At the same time, new people, who were still far more prevalent, didn’t know what to do while they were occupying. We could assemble, they reported. We could talk and engage with each other. We could listen to others and sometimes debate a bit – the Greek and Spanish Assemblers reported – but, how long could we do that and feel it was worth the time we had to spend away from our families, friends, and jobs, not to mention from rooms with a roof?
Picture an event where the bridge between the counterculture and academia is finally crossed. From live tech demonstrations to futuristic presentations to provocative performance art to live music we will take you off the grid as we explore a new kaleidoscopic wonderland. If the original Burning Man was to meet the Singularity Summit, you would have Extreme Futurist Fest 2011.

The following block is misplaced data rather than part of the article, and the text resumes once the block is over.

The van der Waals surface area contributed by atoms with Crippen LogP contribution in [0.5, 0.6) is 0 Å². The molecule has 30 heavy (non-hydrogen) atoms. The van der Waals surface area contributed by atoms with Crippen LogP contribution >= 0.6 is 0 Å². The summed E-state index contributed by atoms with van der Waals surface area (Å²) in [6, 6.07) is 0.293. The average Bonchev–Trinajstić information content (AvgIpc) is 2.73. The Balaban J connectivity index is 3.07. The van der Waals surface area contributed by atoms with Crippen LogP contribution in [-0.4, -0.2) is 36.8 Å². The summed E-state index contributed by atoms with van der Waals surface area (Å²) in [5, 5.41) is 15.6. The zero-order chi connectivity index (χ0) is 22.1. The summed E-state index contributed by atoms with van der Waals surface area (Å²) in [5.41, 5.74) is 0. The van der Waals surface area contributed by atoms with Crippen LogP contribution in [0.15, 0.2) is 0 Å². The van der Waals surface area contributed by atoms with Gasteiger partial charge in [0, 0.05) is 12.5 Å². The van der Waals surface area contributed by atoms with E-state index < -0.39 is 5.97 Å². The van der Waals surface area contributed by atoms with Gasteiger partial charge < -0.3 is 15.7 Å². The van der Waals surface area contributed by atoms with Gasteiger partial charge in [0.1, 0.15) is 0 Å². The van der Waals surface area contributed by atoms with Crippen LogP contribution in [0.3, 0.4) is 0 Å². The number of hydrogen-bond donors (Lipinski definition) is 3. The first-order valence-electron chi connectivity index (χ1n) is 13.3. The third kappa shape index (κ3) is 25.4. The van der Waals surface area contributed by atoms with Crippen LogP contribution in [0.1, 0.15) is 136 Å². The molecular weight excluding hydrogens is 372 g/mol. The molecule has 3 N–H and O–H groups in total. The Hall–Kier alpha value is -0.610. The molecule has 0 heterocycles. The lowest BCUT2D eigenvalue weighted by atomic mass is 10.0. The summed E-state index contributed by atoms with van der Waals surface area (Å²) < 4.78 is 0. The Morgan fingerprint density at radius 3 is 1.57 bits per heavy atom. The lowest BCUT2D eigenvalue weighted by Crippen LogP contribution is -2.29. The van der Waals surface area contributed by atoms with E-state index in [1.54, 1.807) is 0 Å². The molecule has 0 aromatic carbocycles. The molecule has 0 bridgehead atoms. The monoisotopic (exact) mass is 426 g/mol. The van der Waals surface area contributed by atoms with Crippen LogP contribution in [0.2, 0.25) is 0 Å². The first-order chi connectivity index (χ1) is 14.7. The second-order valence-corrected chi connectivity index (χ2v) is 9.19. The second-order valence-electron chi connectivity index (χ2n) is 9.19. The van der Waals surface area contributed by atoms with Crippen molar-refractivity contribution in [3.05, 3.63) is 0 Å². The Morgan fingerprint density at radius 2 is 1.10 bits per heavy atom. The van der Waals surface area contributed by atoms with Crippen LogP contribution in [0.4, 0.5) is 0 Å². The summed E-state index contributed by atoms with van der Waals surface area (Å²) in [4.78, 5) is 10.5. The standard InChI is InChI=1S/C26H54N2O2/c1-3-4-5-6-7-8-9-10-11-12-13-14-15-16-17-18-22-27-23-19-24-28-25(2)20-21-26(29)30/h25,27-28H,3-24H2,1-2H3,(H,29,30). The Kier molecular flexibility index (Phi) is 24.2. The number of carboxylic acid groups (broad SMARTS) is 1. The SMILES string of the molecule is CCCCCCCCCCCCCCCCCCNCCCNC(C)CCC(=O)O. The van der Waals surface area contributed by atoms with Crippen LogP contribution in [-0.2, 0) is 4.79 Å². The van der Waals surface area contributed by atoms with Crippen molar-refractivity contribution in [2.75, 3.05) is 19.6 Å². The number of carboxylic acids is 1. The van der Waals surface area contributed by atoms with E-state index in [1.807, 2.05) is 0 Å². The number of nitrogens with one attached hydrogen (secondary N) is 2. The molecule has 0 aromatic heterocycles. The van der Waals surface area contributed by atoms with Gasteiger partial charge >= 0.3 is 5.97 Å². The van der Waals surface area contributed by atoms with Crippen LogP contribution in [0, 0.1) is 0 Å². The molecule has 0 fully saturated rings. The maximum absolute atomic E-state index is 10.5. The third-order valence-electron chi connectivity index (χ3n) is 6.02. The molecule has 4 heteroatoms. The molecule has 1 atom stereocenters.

This year’s EsoZone Portland was fairly cheap to operate, but there were a couple significant costs. Rent came to $1,000 – a tremendous value for the quality and location of the space. All the rent money goes back into p:ear programs, so it’s a great cause. A double win. We also had to shell out for event insurance, to the tune of nearly $400. We’re hoping to recoup as much of this as possible from your donations.
Your donations keep EsoZone a free and open event.